News and views

Cenovus rides new seismic wave

Vibroseis technology helps improve data collection

March 2017 - We rely on seismic data to help determine the best locations to drill in our oil sands reservoirs. Previously, dynamite was routinely and safely used as the energy source for all our seismic surveys to generate an acoustic wave that travels down into our reservoirs, which are up to 400 metres underground. Some of these waves reflect back and the signals are recorded using special equipment to help us understand the characteristics of the ground below so we are better informed when we choose where to drill.

Vibroseis truck working in northern Alberta. Video footage provided by Greg MacNeil.

Enter vibroseis. Vibroseis is a truck-mounted piece of equipment that uses a vibrating plate pushed against the ground to generate the acoustic wave.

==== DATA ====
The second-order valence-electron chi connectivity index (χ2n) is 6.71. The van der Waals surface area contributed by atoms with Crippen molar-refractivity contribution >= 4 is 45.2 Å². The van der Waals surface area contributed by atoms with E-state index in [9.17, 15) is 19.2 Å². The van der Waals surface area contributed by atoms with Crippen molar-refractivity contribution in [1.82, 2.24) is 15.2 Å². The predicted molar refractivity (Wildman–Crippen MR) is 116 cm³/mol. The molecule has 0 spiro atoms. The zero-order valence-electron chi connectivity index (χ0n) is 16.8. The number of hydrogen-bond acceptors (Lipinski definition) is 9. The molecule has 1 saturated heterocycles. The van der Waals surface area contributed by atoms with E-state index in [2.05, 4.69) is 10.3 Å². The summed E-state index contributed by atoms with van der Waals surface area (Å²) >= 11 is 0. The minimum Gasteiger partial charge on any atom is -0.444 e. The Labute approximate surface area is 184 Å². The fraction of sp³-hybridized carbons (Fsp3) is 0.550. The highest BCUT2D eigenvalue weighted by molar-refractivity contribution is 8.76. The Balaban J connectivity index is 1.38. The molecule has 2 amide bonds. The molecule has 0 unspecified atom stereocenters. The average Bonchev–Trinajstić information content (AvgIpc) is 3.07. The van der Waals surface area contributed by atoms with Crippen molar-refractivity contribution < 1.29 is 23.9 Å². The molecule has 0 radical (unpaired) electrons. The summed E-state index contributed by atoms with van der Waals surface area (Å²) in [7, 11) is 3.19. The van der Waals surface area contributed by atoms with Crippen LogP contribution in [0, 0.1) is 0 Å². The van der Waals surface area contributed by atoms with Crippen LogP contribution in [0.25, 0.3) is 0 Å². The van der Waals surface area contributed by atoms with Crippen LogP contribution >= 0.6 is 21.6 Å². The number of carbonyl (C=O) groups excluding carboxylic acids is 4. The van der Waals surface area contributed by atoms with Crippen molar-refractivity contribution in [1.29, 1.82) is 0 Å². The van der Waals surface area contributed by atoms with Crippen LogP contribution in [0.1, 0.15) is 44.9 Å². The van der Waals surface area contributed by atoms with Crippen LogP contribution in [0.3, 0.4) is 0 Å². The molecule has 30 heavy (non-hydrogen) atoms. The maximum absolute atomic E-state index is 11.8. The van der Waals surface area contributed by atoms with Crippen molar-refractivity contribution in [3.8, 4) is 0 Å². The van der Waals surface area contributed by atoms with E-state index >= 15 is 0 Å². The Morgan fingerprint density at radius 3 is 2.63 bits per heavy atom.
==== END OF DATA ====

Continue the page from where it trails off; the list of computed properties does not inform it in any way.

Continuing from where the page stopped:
While vibroseis is not a new technology, Cenovus is using it in new ways in the oil sands by integrating vibroseis with additional technologies and software to enhance data collection and make our seismic operations more efficient. Collecting seismic data through vibroseis causes minimal ground disturbance.

“By capturing more data in a cost effective, environmentally friendly and safe manner, we can better highlight the best portions of the reservoir for development,” says Andrew Kuran, a Geophysicist working on the Foster Creek oil sands project.

Improving our accuracy and efficiency

Using vibroseis has allowed Cenovus to improve data quality by increasing the amount of seismic data that is captured on a per hectare basis by more than 500 percent compared with using dynamite. At the same time, we’ve achieved a cost reduction of more than 10 percent.

Share this page